English Church Architecture -
RINGSHALL, St. Katherine (TM 043 529) (June 2008)
(Bedrock: Neogene, Red Crag Formation)
This is a modest but attractive church (illustrated left, from the southeast), situated within a large churchyard in open countryside. Consisting of just a chancel, a nave with S. porch, and an unbuttressed W. tower, it displays something in almost every style externally, but in origin the base of the tower at least is Norman, as witnessed by the tiny round-headed window in the first stage to the south. The tower rises in four stages and its somewhat curious appearance is due in part to their irregular heights which are, very approximately, ten feet (3 m.) for the first stage, twenty feet (6 m.) for the second stage, nine feet (2.7 m.) for the third stage, and twelve feet (3.7 m.) for the bell-stage, which includes the parapet on top. The shortness of the upper stages, together with with their successive recessing, makes them appear to be collapsing into or emerging from the stages below, like a series of Russian dolls. The W. window in the second stage has Y-tracery and the bell-openings are now modern lancets. Other windows in the church include a lancet in the nave S. wall, which is externally renewed but mediaeval inside, a two-light Decorated window with curvilinear tracery in the E. wall of the chancel, and an assortment of windows to north and south, with restored or renewed supermullioned drop tracery, in some cases with split “Y”s and daggers in the heads, beneath segmental-pointed arches. The restored or rebuilt S. porch is constructed of wood above a two feet six inches high (75 cm.) stone wall. The N. wall of the nave is supported by three lean-to brick buttresses, the central one of which is about twelve feet in width.
Inside the building, the tower arch is formed of three flat-chamfered orders that die into the jambs. There is no chancel arch, the nave and chancel having been originally constructed as a single cell, albeit that they are demarcated externally by a very slight change in roof height. The font comprises an Early English octagonal bowl, bevelled inwards towards the ground and displaying two blank lancets on each face, now standing on eight Victorian sandstone shafts.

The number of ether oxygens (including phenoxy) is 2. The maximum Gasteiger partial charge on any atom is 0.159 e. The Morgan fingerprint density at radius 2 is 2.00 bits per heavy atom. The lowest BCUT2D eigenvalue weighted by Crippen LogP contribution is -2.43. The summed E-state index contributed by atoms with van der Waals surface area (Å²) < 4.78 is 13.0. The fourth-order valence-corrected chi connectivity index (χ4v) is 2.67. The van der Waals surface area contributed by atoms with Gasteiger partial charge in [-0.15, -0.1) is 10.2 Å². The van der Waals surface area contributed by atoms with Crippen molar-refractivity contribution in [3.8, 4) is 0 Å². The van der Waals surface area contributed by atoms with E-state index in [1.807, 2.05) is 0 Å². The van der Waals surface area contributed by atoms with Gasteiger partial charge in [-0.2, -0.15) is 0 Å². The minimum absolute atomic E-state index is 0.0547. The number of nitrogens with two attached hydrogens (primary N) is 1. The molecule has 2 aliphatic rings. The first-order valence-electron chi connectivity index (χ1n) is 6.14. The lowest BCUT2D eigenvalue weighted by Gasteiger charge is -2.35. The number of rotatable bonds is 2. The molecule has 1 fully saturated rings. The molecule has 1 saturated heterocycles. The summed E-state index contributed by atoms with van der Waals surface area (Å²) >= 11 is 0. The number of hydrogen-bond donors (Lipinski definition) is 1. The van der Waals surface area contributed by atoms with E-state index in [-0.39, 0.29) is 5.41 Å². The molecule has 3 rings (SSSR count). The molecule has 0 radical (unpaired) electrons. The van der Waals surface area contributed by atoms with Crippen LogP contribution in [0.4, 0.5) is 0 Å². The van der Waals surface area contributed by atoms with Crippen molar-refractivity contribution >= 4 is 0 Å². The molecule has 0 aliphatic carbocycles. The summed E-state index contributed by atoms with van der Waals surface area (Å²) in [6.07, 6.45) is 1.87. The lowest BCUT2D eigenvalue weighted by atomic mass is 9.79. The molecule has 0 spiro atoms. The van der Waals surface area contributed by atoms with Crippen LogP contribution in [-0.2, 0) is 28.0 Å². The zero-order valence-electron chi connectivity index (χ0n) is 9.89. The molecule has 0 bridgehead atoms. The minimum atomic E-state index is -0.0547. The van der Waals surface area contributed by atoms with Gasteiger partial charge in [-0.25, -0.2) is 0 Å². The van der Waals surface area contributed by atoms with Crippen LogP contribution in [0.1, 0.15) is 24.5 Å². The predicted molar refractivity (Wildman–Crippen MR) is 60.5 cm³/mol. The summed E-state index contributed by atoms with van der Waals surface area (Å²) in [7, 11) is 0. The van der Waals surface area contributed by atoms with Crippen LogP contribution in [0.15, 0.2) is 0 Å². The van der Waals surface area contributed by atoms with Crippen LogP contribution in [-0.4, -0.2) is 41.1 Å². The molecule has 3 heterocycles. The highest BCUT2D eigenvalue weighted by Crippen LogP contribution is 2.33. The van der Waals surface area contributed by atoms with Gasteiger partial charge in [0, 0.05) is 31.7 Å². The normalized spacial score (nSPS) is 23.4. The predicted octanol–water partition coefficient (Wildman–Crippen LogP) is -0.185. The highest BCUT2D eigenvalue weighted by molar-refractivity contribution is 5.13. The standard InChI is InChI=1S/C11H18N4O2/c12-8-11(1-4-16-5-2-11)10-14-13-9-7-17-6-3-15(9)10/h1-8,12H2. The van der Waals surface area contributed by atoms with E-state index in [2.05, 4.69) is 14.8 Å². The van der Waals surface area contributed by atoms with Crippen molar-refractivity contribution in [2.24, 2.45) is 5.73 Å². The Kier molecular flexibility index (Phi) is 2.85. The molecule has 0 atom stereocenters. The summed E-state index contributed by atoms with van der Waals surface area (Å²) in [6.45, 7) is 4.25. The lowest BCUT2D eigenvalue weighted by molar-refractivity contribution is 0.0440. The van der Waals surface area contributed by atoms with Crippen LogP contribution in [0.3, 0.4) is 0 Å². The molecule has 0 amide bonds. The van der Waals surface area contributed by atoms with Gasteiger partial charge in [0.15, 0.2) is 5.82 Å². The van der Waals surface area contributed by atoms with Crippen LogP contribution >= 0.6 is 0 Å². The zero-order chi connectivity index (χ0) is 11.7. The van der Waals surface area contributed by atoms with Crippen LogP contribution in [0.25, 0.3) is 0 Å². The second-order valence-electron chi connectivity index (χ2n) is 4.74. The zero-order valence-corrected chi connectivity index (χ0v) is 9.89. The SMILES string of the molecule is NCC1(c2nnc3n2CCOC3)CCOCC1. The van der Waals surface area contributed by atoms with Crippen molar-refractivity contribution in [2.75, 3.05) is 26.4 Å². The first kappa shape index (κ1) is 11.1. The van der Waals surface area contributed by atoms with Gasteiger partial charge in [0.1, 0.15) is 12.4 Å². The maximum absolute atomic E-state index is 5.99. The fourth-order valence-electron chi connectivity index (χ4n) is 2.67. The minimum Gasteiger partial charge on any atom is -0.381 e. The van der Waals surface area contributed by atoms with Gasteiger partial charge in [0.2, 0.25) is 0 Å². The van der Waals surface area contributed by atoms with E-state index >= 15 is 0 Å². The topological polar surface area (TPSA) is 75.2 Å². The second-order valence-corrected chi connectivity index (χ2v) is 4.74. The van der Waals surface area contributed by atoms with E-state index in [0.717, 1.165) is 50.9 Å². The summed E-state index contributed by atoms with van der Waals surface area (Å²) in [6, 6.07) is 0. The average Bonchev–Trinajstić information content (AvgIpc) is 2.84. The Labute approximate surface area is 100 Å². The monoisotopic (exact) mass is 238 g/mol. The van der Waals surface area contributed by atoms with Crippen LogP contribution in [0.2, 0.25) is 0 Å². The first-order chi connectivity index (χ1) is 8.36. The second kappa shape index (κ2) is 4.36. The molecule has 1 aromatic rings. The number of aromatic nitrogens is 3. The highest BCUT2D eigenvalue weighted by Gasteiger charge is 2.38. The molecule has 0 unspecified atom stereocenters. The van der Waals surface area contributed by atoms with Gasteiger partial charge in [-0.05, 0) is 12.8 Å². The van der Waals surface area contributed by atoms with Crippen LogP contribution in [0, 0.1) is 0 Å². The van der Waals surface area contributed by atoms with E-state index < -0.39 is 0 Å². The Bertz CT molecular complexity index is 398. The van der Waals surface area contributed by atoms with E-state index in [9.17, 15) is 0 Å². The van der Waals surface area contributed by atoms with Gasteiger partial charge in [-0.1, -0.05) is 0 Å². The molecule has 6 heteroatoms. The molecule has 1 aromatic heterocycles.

However, the most interesting features of the building are the nave and chancel roofs, of king-post and false hammerbeam form respectively. The nave roof (shown above, from the east) is two and a half bays long (with the half bay towards the tower) and framed in seven cants, with tie beams supported by arched braces, and king posts of octagonal section that are braced just two ways above, to the collar purlin only. Unusually, the tie beams go right through the walls and are conspicuously pegged outside. (See the photograph right, showing one of the beam ends pegged against the N. wall.) The chancel roof (shown at the foot of the page, from the west) is constructed in three bays with false hammerbeams, which is to say that the arched braces rise from the backs of them to the collars instead of taking structural advantage of their projection. The braces beneath the hammerbeams are solid and carved with roses in the spandrels. The wall plates are moulded, and the wall posts, decorated with little octagonal shafts, and there are further (longitudinal) arched braces connecting these (shown below left), which also have carving in the spandrels. Beneath the wall posts are the scars of corbels, regrettably since removed, which very probably took the form of carved angels. This is all quite attractive still, though some restoration appears to have taken place. A more perplexing uncertainty, however, concerns the very odd beams now abutting the E. wall, which look less like extended hammerbeams than an erstwhile tie beam cut away in the centre to provide just enough space for the window between. It is an odd arrangement, strange enough to raise the possibility at least that it is indeed a tie beam, which was modified when the chancel was shortened, although there is nothing obvious about the chancel masonry outside that gives support to this hypothesis. Yet there are two possible pieces of other corroborating evidence, of which the most notable is that the piscina is set, quite unusually, not in the chancel S. wall to the east but in the E. wall to the south, suggesting it has been displaced. The lesser peculiarity is the small size of the two-light E. window where a three or more light window might normally be expected instead. Could this have come from the N. or S. wall of the chancel further east and been re-set here when the chancel was reduced in length in the late sixteenth century or after...? Of course, in the absence of archaeological evidence, this is all very speculative. The initials “R.B.” (for Richard Borsall) on the chancel roof, apparently refer to the benefactor, not the carpenter.